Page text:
The Depression that follows the 1929 stock market crash is emptying Paris of many American expatriates. Two exceptions are Dorothy and James T. Farrell, the naïve young couple who have fled their home in Chicago for the fabled liberation that Paris seems to offer.In this telling account drawn from interviews, diaries, and letters home, Edgar Marquess Branch presents a composite view of the life of a young author yet to complete his masterpiece, Studs Lonigan.

Rated “Outstanding” by University Press Books Committee
Cover of 'Dared & Done'

Dared & Done
The Marriage of Elizabeth Barrett and Robert Browning
By Julia Markus

Based extensively on their writings and letters to each other, this chronicle of Elizabeth Barrett’s and Robert Browning’s life together stands in bold relief against the backdrop of their Victorian world. Their passionate partnership overcame any number of obstacles — Elizabeth’s role in her father’s family; her illness; her Creole background; Robert’s tentative career — to culminate in a marriage of mutual devotion.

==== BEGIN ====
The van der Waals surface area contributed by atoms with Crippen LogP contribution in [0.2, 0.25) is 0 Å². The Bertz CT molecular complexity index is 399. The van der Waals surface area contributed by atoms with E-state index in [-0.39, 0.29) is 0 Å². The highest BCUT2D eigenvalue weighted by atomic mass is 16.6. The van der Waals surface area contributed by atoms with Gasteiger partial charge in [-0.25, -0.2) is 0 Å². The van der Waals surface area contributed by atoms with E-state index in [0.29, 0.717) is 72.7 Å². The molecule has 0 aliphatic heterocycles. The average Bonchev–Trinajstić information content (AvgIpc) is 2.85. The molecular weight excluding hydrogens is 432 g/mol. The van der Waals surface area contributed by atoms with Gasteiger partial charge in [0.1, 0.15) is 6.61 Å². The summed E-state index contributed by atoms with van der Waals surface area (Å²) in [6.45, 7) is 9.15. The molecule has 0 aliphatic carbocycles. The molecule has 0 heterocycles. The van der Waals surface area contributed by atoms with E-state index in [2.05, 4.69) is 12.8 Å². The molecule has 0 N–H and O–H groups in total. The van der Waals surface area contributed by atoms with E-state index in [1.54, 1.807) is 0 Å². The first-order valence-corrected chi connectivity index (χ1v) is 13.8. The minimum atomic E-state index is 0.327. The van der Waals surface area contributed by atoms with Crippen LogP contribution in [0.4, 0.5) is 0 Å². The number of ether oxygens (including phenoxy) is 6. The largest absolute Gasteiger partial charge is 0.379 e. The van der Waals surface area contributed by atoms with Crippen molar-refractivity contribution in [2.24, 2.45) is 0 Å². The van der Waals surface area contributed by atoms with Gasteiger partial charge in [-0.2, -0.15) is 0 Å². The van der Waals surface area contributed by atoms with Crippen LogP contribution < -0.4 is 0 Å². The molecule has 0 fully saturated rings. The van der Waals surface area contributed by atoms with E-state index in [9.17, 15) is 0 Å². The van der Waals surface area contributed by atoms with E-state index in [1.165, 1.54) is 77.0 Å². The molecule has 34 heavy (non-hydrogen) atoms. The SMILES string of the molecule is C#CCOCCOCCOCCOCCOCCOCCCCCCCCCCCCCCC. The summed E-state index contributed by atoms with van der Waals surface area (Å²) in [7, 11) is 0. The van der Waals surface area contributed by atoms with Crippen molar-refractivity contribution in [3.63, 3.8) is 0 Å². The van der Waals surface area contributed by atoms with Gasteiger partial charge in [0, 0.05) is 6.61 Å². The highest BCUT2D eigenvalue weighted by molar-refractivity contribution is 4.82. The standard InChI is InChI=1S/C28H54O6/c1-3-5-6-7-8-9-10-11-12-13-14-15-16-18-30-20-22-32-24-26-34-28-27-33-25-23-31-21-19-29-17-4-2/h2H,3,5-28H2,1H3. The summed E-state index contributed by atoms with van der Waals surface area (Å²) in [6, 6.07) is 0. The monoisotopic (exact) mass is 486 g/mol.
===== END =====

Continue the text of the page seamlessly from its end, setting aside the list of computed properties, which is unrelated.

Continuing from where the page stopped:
Cover of 'R. F. D.'

R. F. D.
Charles Allen Smart
By Charles Allen Smart
· Foreword by Gene Logsdon

The classic story of a 1930s transplanted New Yorker in the rural Midwest.

Cover of 'Arrows of Longing'

Arrows of Longing
The Correspondence between Anaïs Nin and Felix Pollak, 1952–1976
By Gregory H. Mason

In the winter of 1951-52, Anaïs Nin was a writer in despair. More than a dozen publishing houses had rejected her new novel, A Spy in the House of Love, and Nin became desperate for literary acceptance. Encouragement came from an unexpected source. Felix Pollak, an Austrian emigré and Rare Book Librarian at Northwestern University, had been entrusted with the task of acquiring some of Nin’s manuscripts for the library.

Winner of the Modern Language Association’s Morton N. Cohen Award for a Distinguished Edition of Letters
Cover of 'The Collected Letters of George Gissing Volume 9'

The Collected Letters of George Gissing Volume 9
1902–1903